Tricia Thom takes us step-by-step through the processes she uses to throw and join a porcelain moon jar, which she makes in two halves and joins
Straight from school, I attended Grays School of Art in Aberdeen, graduating in 1985. Under the excellent tutelage of Ian Pirie (who sadly passed away earlier this year), I developed a passion for clay and a determination to master it on the wheel.
After a post-graduate year exploring raku and winning the Jugend Gestaltet prize at the Internationale Handwerksmesse in Munich, I worked for Highland Stoneware Ltd, a production pottery based in the Highlands, for three years as a hand-decorator and part-time production thrower. While I was there I developed a selection of surface designs for the range and more importantly I received a valuable, grounded knowledge of many aspects of the ceramics industry.
Relocating to Edinburgh in 1989, I trained as a teacher and taught art and ceramics in schools and colleges for six years, while at the same time making my own range of ceramics within a shared studio in the city.
After a break of 15 years to focus on family life, I returned to making and continue to develop my ceramics practice. I have been a resident artist at the Adam Pottery in Edinburgh since 2013 and also work from my recently built home studio just five miles south of the city, from where I offer private tuition.
I use domestic pottery themes as inspiration for my wheel-thrown porcelain. I am concerned with creating balanced, graceful pieces. Some surfaces are treated with calligraphic brush strokes, which contrast with the conformity of form. I have always been attracted to working with porcelain because of its perceived fragility yet inherent strength and I am always motivated by the process; the meditative, calming, repetitive nature of throwing on the wheel.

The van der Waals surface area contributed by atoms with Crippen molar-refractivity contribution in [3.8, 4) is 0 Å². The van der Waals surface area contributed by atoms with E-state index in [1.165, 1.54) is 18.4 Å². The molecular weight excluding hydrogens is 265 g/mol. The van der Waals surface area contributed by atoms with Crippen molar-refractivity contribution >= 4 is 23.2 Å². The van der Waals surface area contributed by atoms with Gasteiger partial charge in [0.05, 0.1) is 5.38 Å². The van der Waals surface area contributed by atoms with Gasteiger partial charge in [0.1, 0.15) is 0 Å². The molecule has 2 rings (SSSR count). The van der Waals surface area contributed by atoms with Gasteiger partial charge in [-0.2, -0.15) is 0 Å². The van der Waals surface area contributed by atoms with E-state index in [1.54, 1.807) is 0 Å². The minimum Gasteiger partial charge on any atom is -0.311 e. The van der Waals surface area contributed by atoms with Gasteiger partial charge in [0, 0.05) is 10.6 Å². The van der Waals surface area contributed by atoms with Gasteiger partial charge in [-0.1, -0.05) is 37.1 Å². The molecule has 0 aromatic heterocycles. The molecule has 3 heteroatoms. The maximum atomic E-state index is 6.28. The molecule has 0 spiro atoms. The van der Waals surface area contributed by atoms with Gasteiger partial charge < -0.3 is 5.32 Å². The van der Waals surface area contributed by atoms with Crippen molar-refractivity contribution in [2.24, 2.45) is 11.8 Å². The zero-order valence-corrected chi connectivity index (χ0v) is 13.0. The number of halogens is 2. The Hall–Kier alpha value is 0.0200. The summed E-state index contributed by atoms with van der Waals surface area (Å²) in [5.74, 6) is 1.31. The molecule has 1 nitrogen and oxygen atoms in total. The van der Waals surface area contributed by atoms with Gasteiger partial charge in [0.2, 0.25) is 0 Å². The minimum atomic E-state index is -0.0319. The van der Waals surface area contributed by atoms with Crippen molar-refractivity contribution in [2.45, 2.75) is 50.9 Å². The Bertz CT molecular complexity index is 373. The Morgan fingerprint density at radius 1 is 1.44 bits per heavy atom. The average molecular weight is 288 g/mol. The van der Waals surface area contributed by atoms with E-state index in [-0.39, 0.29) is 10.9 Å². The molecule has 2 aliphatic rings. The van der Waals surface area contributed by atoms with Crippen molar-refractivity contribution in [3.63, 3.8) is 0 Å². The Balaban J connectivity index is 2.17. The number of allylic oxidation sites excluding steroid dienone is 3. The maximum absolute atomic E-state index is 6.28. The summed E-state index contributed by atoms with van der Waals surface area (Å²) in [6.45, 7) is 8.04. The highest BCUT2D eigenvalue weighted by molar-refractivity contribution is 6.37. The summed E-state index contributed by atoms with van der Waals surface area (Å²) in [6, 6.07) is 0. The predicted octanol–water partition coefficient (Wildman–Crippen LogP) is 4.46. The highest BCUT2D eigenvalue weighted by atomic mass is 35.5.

Central to my working practice is that the process must be an enjoyable one. I draw from an eastern aesthetic of contemplative, simple, quiet forms and surfaces and I am particularly drawn to the iconic teapot, which allows opportunities for interesting compositional challenges – the articulation of handles and spouts, taking on an almost animated human form, and the subtle balance of proportions that make a piece sing.
This masterclass will demonstrate the making of a large porcelain moon jar. I construct these using two bowl-shaped sections joined rim to rim. I enjoy the slow, thoughtful process of assessing and reassessing, trimming and finishing to achieve a pleasing balanced shape.
For more details visit triciathomceramics.com
All photography by Layton Thompson
The father and daughter potters share the step-by-step processes they have used to create a thrown and sculpted piece, Live, Love, Laugh, created especially for the magazine